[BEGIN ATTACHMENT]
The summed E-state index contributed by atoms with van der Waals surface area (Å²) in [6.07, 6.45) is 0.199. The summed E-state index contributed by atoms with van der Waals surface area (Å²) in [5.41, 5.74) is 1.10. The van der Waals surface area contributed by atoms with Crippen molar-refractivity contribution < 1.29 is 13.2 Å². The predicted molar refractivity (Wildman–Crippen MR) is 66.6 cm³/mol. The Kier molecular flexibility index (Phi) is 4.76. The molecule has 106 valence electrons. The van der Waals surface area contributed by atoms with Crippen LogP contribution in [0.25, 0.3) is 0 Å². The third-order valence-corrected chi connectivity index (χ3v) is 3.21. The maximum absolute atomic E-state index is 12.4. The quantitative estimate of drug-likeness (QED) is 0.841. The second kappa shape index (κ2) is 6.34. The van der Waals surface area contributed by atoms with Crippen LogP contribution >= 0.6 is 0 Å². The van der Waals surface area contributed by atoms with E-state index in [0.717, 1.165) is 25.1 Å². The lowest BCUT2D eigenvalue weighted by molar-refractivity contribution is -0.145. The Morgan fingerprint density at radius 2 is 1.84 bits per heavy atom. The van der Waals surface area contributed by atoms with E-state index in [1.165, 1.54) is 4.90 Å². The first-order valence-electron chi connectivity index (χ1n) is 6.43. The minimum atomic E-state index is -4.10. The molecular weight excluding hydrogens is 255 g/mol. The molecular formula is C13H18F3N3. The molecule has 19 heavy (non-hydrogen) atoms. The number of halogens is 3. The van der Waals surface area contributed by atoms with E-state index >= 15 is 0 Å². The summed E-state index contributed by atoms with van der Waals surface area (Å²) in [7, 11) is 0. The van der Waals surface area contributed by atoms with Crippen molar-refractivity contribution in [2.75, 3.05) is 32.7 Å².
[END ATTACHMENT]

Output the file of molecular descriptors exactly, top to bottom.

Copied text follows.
The summed E-state index contributed by atoms with van der Waals surface area (Å²) in [6.07, 6.45) is 0.199. The summed E-state index contributed by atoms with van der Waals surface area (Å²) in [5.41, 5.74) is 1.10. The van der Waals surface area contributed by atoms with Crippen molar-refractivity contribution < 1.29 is 13.2 Å². The predicted molar refractivity (Wildman–Crippen MR) is 66.6 cm³/mol. The Kier molecular flexibility index (Phi) is 4.76. The molecule has 106 valence electrons. The van der Waals surface area contributed by atoms with Crippen LogP contribution in [0.25, 0.3) is 0 Å². The third-order valence-corrected chi connectivity index (χ3v) is 3.21. The maximum absolute atomic E-state index is 12.4. The quantitative estimate of drug-likeness (QED) is 0.841. The second kappa shape index (κ2) is 6.34. The van der Waals surface area contributed by atoms with Crippen LogP contribution >= 0.6 is 0 Å². The van der Waals surface area contributed by atoms with E-state index in [0.717, 1.165) is 25.1 Å². The lowest BCUT2D eigenvalue weighted by molar-refractivity contribution is -0.145. The Morgan fingerprint density at radius 2 is 1.84 bits per heavy atom. The van der Waals surface area contributed by atoms with E-state index in [1.165, 1.54) is 4.90 Å². The first-order valence-electron chi connectivity index (χ1n) is 6.43. The minimum atomic E-state index is -4.10. The molecular weight excluding hydrogens is 255 g/mol. The molecular formula is C13H18F3N3. The molecule has 19 heavy (non-hydrogen) atoms. The number of halogens is 3. The van der Waals surface area contributed by atoms with E-state index >= 15 is 0 Å². The summed E-state index contributed by atoms with van der Waals surface area (Å²) in [7, 11) is 0. The van der Waals surface area contributed by atoms with Crippen molar-refractivity contribution in [2.75, 3.05) is 32.7 Å².